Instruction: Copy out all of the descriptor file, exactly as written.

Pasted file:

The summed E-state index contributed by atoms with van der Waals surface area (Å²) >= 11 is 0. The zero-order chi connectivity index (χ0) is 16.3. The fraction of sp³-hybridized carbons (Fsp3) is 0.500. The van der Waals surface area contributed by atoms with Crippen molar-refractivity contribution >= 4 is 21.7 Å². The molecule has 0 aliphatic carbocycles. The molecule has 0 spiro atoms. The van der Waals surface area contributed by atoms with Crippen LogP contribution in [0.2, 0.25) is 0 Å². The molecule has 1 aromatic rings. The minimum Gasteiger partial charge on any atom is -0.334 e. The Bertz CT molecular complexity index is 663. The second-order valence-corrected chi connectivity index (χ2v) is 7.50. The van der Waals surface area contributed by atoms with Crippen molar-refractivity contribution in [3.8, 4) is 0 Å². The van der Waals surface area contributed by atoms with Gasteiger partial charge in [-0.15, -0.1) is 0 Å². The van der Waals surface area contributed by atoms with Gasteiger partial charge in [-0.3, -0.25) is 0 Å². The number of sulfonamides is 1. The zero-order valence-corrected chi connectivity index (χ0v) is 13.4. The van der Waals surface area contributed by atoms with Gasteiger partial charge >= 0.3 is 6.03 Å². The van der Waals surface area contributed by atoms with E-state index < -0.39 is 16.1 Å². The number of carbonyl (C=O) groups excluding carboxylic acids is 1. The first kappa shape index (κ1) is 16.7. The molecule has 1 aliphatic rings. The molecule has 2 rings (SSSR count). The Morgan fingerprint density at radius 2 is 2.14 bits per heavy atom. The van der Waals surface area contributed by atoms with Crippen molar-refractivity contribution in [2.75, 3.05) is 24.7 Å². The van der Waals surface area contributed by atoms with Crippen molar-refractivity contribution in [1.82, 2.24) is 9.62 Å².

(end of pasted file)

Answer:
The summed E-state index contributed by atoms with van der Waals surface area (Å²) >= 11 is 0. The zero-order chi connectivity index (χ0) is 16.3. The fraction of sp³-hybridized carbons (Fsp3) is 0.500. The van der Waals surface area contributed by atoms with Crippen molar-refractivity contribution >= 4 is 21.7 Å². The molecule has 0 aliphatic carbocycles. The molecule has 0 spiro atoms. The van der Waals surface area contributed by atoms with Crippen LogP contribution in [0.2, 0.25) is 0 Å². The molecule has 1 aromatic rings. The minimum Gasteiger partial charge on any atom is -0.334 e. The Bertz CT molecular complexity index is 663. The second-order valence-corrected chi connectivity index (χ2v) is 7.50. The van der Waals surface area contributed by atoms with Crippen molar-refractivity contribution in [3.8, 4) is 0 Å². The van der Waals surface area contributed by atoms with Gasteiger partial charge in [-0.15, -0.1) is 0 Å². The van der Waals surface area contributed by atoms with Gasteiger partial charge in [-0.3, -0.25) is 0 Å². The number of sulfonamides is 1. The zero-order valence-corrected chi connectivity index (χ0v) is 13.4. The van der Waals surface area contributed by atoms with Gasteiger partial charge >= 0.3 is 6.03 Å². The van der Waals surface area contributed by atoms with E-state index < -0.39 is 16.1 Å². The number of carbonyl (C=O) groups excluding carboxylic acids is 1. The first kappa shape index (κ1) is 16.7. The molecule has 1 aliphatic rings. The molecule has 2 rings (SSSR count). The Morgan fingerprint density at radius 2 is 2.14 bits per heavy atom. The van der Waals surface area contributed by atoms with Crippen molar-refractivity contribution in [2.75, 3.05) is 24.7 Å². The van der Waals surface area contributed by atoms with Crippen molar-refractivity contribution in [1.82, 2.24) is 9.62 Å².